Apology of Socrates is a work of Plato that contains a version of Socrates’ speech delivered by him in 399 BC in his defense. This work was one of many apologies written in defense of Socrates against allegations of corruption. This speech is a reliable source of the trial of Socrates, which took place in the Greek city of Athens. To better understand the events of that era, the necessary historical details of that era should be mentioned.
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Athens was not just a city; it was a city-state, i.e., polis, and had a vast influence in Attica and on the Aegean Sea. It was in ancient Athens that democracy was formed, the art of theater and the classical forms of philosophy also developed there. It is from here that many famous philosophers came out, such as Socrates, Plato, Sophocles, Aristophanes. Athens, along with Sparta, played a leading role in the development and history of ancient Greece. Unfortunately, in spite of all the prosperity and grandeur of this polis, it was far from ideal. The proof of this is the apologia written by Plato and telling the story of the injustice.
This work is undoubtedly an ancient literary source; however, over the years, it has not lost its value. The Apology of Socrates, first of all, is a very accurate historical document that describes in detail the events taking place more than two thousand years ago. However, its value is not only historical but cultural as well. Socrates’ apology includes not only a detailed description of the entire trial of Socrates but also the speech of the philosopher, which he used in his defense. This dialogue is noteworthy in that it contains several topics that are important for characterizing the philosophy of Socrates. Among these topics, for example, is that dialogue is the divine calling of Socrates and his highest good for humanity.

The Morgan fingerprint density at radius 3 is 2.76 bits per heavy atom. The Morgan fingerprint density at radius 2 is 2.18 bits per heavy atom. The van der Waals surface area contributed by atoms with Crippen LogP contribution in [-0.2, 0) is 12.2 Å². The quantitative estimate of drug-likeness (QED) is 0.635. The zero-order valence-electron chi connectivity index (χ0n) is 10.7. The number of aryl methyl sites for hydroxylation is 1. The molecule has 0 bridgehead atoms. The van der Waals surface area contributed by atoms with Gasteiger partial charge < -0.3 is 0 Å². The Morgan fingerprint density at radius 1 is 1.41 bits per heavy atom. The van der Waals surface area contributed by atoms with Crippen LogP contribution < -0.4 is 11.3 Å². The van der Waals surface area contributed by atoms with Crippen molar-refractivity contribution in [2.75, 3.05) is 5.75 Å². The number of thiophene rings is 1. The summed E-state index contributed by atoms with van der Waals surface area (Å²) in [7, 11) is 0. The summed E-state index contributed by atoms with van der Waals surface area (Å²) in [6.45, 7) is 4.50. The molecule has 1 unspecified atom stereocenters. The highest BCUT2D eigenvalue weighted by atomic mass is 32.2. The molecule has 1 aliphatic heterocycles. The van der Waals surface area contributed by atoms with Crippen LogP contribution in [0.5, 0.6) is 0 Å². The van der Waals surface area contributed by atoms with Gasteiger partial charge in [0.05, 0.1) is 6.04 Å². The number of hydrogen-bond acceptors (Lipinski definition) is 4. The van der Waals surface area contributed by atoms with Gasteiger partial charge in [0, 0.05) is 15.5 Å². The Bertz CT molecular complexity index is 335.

In the speech, the roots of his philosophy are raised, hidden in the divination of the Delphic Pythia that there are no people wiser than Socrates. This statement prompted the philosopher to enter into conversations with people, but he found each of them an ignoramus. Thus, Socrates’ Apology has the greatest significance, because it gives a direct look at the dialogues, speech, and beliefs of this great philosopher.
In today’s world, where most of the countries of the world live according to democratic values, the trial and execution of Socrates are a great example of how important freedom is. Socrates was condemned and slandered for the fact that his views differed from those of the majority. Although Athens was nominally a cradle of democracy and freedom, not all people within it supported these principles. Since Socrates openly opposed the existing polytheism, he earned discontent from people in power.
These same people used it to put Socrates on trial and endure punishment, knowing that the philosopher would accept it. Although the court of Athens was to fulfill the will of the people, the judges could not be held accountable. The death of Socrates is an example of such an abuse of power to limit freedom. Perhaps if these rights were respected, Socrates could bring even more wisdom to this world and leave behind an even more lavish legacy. Thus, it can be concluded that it is essential to respect the human rights to freedom of speech and religion since their non-observance and exploitation can lead to tragic consequences.